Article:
Nearby to where we were staying, we discovered this unusual village, which we think it styled on a medieval style town. It felt like a film set, especially as it was seemingly deserted.
We had a somewhat miserable day out in Malmo as it rained, and rained and rained. So much for visiting parks – we ended up on a coach tour of the city, which was not quite what we were hoping, but there wasn’t much choice short of getting soaked. We did also discover a cluster of craft workshops and a quaint sweet shop – perfect for gifts for younger brothers!
Our plan the next day, with storm clouds looming, was to head for the sun and blue clouds wherever they were on the horizon. This worked out quite well, and we came across a little cafe-cum-farm shop. We sat in a beautiful glasshouse and ate tea and cake under a canopy of kiwi fruit!
That evening, we found a lovely little restaurant in a nearby town and enjoyed a great meal. That was until the roof above me sprung a leak, which turned into a waterfall, and the whole restaurant was swamped! We sat in the car wondering what kind of holiday we were on…
One thing that Swedish hospitality does well is a fantastic spread for breakfast: cooked meats, jams, compotes, fresh fruit, yoghurt, cheeses, and breads including the dark rye breads. I fell in love with what I like to call pillow bread, what it’s real name is I’m not sure – but it’s soft, flat, with dimples in it like a sofa. I ate a lot of it during this holiday, and brought a lot back with us.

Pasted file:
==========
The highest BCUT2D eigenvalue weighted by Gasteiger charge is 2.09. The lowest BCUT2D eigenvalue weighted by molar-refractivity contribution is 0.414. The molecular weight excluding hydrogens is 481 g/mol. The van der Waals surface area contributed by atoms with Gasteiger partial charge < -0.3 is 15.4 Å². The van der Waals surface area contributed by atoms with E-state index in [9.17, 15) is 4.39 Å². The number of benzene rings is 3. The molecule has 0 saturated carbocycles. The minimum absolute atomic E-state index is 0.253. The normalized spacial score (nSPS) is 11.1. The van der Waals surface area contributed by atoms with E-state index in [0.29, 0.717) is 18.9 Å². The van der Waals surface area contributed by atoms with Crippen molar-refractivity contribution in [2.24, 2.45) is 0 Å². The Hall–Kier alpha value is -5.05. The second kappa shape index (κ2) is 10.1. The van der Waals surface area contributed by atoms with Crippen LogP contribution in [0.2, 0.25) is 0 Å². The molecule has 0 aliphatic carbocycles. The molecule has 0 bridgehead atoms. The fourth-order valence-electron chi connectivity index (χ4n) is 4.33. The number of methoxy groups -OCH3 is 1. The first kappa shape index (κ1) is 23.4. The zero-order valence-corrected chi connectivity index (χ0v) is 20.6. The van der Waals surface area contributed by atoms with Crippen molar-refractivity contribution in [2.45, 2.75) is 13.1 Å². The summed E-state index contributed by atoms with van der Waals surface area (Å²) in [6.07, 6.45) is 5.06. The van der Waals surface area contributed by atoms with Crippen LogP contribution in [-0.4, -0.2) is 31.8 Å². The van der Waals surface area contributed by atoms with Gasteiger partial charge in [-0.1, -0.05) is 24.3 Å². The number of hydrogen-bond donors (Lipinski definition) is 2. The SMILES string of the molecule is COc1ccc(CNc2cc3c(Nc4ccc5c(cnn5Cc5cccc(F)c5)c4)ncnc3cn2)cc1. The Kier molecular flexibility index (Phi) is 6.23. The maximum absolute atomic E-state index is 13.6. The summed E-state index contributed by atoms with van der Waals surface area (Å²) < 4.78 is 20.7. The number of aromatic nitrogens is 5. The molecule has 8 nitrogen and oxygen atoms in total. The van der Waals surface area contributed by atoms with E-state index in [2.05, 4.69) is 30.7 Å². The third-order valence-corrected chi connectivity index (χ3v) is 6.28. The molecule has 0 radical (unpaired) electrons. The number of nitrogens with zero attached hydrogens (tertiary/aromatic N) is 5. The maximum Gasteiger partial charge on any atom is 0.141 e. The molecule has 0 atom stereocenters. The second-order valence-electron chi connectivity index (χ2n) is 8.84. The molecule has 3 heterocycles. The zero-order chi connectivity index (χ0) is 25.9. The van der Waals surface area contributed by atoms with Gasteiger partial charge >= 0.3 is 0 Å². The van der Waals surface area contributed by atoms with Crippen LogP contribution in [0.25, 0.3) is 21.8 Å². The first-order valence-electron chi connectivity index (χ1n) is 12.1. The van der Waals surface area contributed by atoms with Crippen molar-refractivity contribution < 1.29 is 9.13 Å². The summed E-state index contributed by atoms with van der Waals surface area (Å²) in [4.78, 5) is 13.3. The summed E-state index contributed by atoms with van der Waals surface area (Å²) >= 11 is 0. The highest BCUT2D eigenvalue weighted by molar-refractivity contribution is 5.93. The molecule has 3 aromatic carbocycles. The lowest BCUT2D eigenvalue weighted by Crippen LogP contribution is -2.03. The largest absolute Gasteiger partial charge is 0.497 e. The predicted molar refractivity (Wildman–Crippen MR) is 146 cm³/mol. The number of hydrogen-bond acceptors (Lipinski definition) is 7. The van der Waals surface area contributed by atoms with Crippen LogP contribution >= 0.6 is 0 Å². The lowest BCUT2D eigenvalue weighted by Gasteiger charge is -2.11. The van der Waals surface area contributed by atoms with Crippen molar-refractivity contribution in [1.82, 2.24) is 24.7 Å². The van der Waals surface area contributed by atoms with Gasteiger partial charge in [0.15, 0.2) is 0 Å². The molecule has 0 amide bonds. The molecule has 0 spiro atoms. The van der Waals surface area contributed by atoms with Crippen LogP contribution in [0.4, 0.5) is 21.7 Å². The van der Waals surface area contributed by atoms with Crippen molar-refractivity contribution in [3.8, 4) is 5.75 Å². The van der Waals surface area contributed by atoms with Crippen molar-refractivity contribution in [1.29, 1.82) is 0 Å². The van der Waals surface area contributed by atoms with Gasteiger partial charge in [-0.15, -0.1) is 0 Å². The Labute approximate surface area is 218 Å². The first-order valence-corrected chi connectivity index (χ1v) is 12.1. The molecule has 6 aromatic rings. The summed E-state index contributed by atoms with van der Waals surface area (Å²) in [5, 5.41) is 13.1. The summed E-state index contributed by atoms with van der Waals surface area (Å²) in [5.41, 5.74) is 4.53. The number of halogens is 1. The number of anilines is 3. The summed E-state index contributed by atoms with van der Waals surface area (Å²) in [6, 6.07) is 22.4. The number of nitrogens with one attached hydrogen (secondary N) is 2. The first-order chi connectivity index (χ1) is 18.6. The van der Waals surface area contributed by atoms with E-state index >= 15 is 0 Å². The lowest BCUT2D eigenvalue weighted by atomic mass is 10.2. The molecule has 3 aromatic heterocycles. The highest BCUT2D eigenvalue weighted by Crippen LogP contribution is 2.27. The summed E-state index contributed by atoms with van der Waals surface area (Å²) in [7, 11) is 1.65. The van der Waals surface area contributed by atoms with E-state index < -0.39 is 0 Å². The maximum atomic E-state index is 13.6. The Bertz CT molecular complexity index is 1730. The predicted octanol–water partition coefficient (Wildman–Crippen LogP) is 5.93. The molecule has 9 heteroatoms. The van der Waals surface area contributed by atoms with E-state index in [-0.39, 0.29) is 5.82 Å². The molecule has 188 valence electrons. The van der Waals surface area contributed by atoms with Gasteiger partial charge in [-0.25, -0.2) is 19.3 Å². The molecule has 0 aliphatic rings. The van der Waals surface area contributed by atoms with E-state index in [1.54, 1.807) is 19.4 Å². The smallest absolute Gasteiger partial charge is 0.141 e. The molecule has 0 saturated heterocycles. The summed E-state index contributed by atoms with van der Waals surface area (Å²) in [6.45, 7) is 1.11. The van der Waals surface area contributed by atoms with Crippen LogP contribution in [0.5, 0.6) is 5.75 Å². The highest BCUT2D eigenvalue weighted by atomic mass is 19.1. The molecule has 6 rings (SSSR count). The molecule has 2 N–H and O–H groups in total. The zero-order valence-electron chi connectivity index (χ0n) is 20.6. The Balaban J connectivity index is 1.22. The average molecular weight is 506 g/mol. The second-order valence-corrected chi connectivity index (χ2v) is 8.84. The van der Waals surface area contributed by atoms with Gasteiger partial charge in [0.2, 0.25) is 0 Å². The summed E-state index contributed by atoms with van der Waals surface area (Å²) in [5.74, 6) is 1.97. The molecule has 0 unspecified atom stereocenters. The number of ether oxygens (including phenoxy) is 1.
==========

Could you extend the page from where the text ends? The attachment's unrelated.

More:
As we travelled up the coast and slightly inland to our next stop – an incredible looking colonial style house – there was more rain…
Drip, drip, drip, little april showers…
We started to see signs for a vaffle stuga (spelling probably not quite correct) and ended up in a log cabin deep in a huge forest eating waffles! They were delicious and it was nice to sit inside by a fire while it drizzled outside. There was a hamlet of houses selling artisan made items and we came away with a lovely rug that now sits in our living room.
Hults Gard (http://www.hultsgard.com/) the next place we stayed, looked beautiful, but our room was small and felt like we were staying in a hostel. One of the things I enjoyed most about the incredible amounts of driving that we did, was it meant we could watch the landscape change – from the rolling farmland and towns near Malmo, to dark evergreen forests, then through great expanses of farmland with railroads, and finally to the rocky coastal islands with their clapboard fishing villages.
The wedding was held in a fairytale castle near Gothenburg and was a whole weekend of eating and celebrating. We were treated to a gourmet meal featuring some delicious Swedish dishes – sadly no pictures.
Our final leg of the journey took us further up the coast and out onto an island. We were staying at a strawberry farm called Tyfta Ostergård (http://www.lekander.nu/eindex.html) which had the perks of fantastic jams and compotes for breakfast.
It was run by a lovely family with three generations of the family living and working there together. The guest accommodation including a lovely kitchen and sitting room were decorated with that impeccable Swedish knack for style.